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Mango Allergy: What Is It and How To Manage It.

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Updated on April 9, 2024

Living with a mango allergy can feel like quite the kerfuffle, making it all the more bewildering when other foods play silly beggars and start setting off symptoms, too. With first-hand experience of this perplexing predicament, we’ve delved into the depths of science to unravel these hypersensitivity reactions.

This blog post is set to offer you an in-depth understanding of which foods are linked to mango allergies, alongside handy hints on how to navigate your diet effectively. So, without further ado, let’s embark on this enlightening journey together!

Key Takeaways

  • Mango allergy can cause various symptoms, including itching, hives, vomiting, and difficulty breathing.
  • Cross-reactivity can occur between mango and other foods such as bananas, kiwis, avocados, pistachios, and cashews.
  • Individuals with a latex allergy may also experience cross-reactivity with mangoes due to shared allergenic proteins.
  • Treatment options for managing mango allergies include antihistamines, corticosteroids for skin rashes or eczema, immunotherapy (experimental), and carrying an epinephrine auto-injector for severe reactions.

What is a Mango Allergy?

A mango allergy is an extremely rare immune reaction to proteins found in mangoes, leading to allergic symptoms.

mango allergy

Signs and Symptoms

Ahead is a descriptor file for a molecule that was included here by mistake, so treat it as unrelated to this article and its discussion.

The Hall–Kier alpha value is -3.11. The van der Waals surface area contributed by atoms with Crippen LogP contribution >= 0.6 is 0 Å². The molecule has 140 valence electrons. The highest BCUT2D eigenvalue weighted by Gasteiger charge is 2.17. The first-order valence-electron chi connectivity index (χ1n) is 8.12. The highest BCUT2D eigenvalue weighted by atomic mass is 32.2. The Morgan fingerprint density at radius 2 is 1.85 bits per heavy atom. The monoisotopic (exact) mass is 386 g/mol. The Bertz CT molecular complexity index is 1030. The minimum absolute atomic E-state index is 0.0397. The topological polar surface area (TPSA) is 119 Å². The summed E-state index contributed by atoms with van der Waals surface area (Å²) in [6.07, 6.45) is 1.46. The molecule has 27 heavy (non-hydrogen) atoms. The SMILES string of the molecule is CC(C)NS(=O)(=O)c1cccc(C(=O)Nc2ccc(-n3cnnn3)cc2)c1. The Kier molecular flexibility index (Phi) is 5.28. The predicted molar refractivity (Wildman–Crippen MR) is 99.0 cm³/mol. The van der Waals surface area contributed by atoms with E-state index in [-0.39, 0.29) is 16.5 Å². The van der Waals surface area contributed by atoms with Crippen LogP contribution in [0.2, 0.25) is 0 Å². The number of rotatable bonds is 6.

We want to tell you about the signs and symptoms of a mango allergy. Eating a mango could cause your mouth to itch. You may also get hives on your skin. Some people might vomit after eating this fruit. It can even make it hard for some of us to breathe.

Immediate-Type Allergy

If you once had a nasty reaction after eating a mango. It’s known as an immediate-type allergy, which occurs within minutes of exposure to the allergen. Your mouth started to itch, and your skin broke out in a rash. Some people also experience swelling, have trouble breathing or suffer from tummy problems with this type of mango allergy.

This is not pleasant at all and can even become dangerous. Severe reactions, called anaphylaxis, need quick treatment with medicine like antihistamines or epinephrine. If you ever feel your throat tightening or have severe belly pain after munching on a mango, seek medical help right away!

Delayed-Type Allergy

If you eat mangoes but your mouth feels funny after a while. There’s a tingling or burning feeling on your lips, tongue, or even deep in your throat. This is what you call a delayed-type allergy related to mango.

It can happen hours or even days after eating the fruit. But that’s not all. Look out for swelling — it can be part of this, too. Some people find their skin acts up as well when they touch mangoes because of contact dermatitis. It’s worth noting here that this type of reaction against mangoes is rare and way less common than the immediate reaction.

See, our bodies react in different ways and sometimes, an allergic reaction to mango is one of them.

Causes and Cross-Reactivity

Cross-reactivity occurs when proteins in one food are similar to proteins in another, causing the immune system to mistakenly react. Some foods that cross-react with mango include bananas, kiwis, and avocado. Additionally, individuals with a latex allergy may also experience cross-reactivity with mango due to shared allergenic proteins.

Mango allergy

Cross-Reactive Foods Related to Mango

We want to share something new with you. Food lovers like us need to know about cross-reactive foods. Cross-reactivity is when our body thinks one food is another because they have similar allergens.

  1. Pistachios
  2. Cashews
  3. Peaches
  4. Apples
  5. Bananas
  6. Pears
  7. Celery
  8. Carrots
  9. Tomatoes
  10. Papayas

Latex Cross-Reactivity

Latex can cause bad reactions in some people. This is called latex sensitivity. It’s not just the touch of latex that can lead to problems but also eating certain foods. If you have a mango allergy, you might also have this issue with latex.